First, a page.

Why antimicrobial resistance (AMR) calls for a multisectoral One Health approach – NOW

Why antimicrobial resistance (AMR) calls for a multisectoral One Health approach – NOW

Photo: Nadia Said / GIZ

‘A simple operation could lead to a drug resistant infection that is difficult or perhaps impossible to treat. The medicines that we have come to rely on in our modern world are under threat,’ says Professor Lothar Wieler, the President of Germany’s Robert Koch Institute and a Member of the Global Leaders Group for Antimicrobial Resistance (AMR). In his video message to mark the occasion of World Antimicrobial Awareness Week (WAAW) in November 2021 he urged the world to recognise the severity of the AMR challenge.

One of the most serious global health threats of our times

While the world has been fixated with the Covid-19 pandemic and the climate crisis, AMR does not receive the public attention it deserves. The rapid emergence of resistant pathogens has been smouldering for decades threatening health systems, farming practices, animal rearing, the environment and more. In his video message to mark the occasion of WAAW in December 2021, Dr Haileyesus Getahun, Director of Global Coordination and Partnership on AMR at the World Health Organisation (WHO), describes the threat as ‘an active volcano that is on-going’. Perhaps one of the most important things to understand about it is that it is an evolutionary process and, as such, natural and unavoidable. Antimicrobials are drugs – most commonly antibiotics, antivirals, antiparasitic and antifungal agents – that kill or control disease-causing pathogens. AMR occurs when pathogens such as bacteria, viruses, parasites and fungi that antimicrobials are meant to destroy, adapt in response to them, thereby rendering the treatment ineffective. Over time, AMR pathogens are developing resistance and can share their resistance mechanisms with one another, thus enhancing the phenomenon. In concrete terms, if antimicrobials are applied without prudence among humans and the agricultural sector, it selects for resistant strains. Soon enough it becomes harder and harder for clinicians to find effective options to treat infections among the drugs available. Antibiotics (and other antimicrobials) are well on the way to becoming the tragedy of the commons in our times – which implies that when there is open access to a shared resource, people will inevitably overuse it for their own benefit, leading to devastation for everyone. Most antimicrobials around the globe are fully over-utilised/misused (also during the Covid-19 pandemic), and a substantial number have already become ineffective against pathogens.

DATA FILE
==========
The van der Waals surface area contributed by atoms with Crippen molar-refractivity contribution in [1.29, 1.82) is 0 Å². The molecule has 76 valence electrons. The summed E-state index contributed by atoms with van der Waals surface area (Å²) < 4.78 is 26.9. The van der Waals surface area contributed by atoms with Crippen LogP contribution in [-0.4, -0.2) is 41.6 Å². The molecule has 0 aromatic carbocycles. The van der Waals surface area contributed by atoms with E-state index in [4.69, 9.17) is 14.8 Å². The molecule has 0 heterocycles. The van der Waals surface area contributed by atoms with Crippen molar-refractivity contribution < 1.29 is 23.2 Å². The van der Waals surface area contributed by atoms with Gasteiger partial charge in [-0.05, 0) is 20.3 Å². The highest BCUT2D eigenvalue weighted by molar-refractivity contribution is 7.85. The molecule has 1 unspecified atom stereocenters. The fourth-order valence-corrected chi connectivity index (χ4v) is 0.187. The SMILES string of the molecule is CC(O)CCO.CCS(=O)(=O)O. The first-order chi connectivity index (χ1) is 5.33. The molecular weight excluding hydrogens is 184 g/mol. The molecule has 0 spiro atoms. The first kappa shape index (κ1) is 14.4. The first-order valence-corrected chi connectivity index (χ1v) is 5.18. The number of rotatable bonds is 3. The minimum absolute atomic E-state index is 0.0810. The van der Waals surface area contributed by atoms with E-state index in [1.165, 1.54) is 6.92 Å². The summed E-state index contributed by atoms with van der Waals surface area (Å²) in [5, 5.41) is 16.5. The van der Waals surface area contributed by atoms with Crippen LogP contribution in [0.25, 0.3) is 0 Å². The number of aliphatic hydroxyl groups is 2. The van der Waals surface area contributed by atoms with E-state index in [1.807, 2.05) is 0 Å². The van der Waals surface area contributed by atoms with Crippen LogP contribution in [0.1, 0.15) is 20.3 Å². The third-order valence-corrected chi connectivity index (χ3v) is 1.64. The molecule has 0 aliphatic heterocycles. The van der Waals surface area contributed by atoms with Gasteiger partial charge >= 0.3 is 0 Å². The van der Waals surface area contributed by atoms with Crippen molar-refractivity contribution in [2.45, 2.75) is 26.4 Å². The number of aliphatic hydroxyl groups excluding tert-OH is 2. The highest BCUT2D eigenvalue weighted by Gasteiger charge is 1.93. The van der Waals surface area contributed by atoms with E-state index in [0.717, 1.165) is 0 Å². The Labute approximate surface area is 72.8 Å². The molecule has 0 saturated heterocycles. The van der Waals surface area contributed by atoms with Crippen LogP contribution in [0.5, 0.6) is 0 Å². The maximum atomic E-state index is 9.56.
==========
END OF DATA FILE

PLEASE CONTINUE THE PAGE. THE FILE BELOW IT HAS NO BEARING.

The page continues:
Infections that used to be curable are again turning deadly

Nowadays, infections that used to be largely curable, such as tuberculosis, blood infections, and pneumonia, are again turning into deadly diseases. When Alexander Fleming won the Nobel prize for his discovery of antimicrobials in 1945, he warned in his acceptance speech that the overuse of penicillin might eventually lead to bacterial resistance. What he feared has come true – here and NOW. AMR is spreading fast across the globe and too few novel antimicrobials are currently under development. 

The problem with AMR runs deep – it exists in every country irrespective of its income levels and geographical location.

‘Like Covid-19, AMR knows no borders. The global spread of highly resistant bacteria is well documented and closely linked to the increasing mobility of people, animals, and goods.’

Dr Angela Regina Schug

notes Dr Angela Regina Schug, a former veterinary scientist and now an advisor on Animal Health and One Health at the Deutsche Gesellschaft für Internationale Zusammenarbeit (GIZ). In 2019, global annual deaths directly from antibiotic resistant bacteria numbered close to 1.3 million worldwide; killing more people annually then do HIV/AIDS, diarrhoea and malaria (Lancet, 2022). Unless powerful action is taken, this figure could rise to 10 million per year by 2050 (Review on Antimicrobial Resistance, 2016).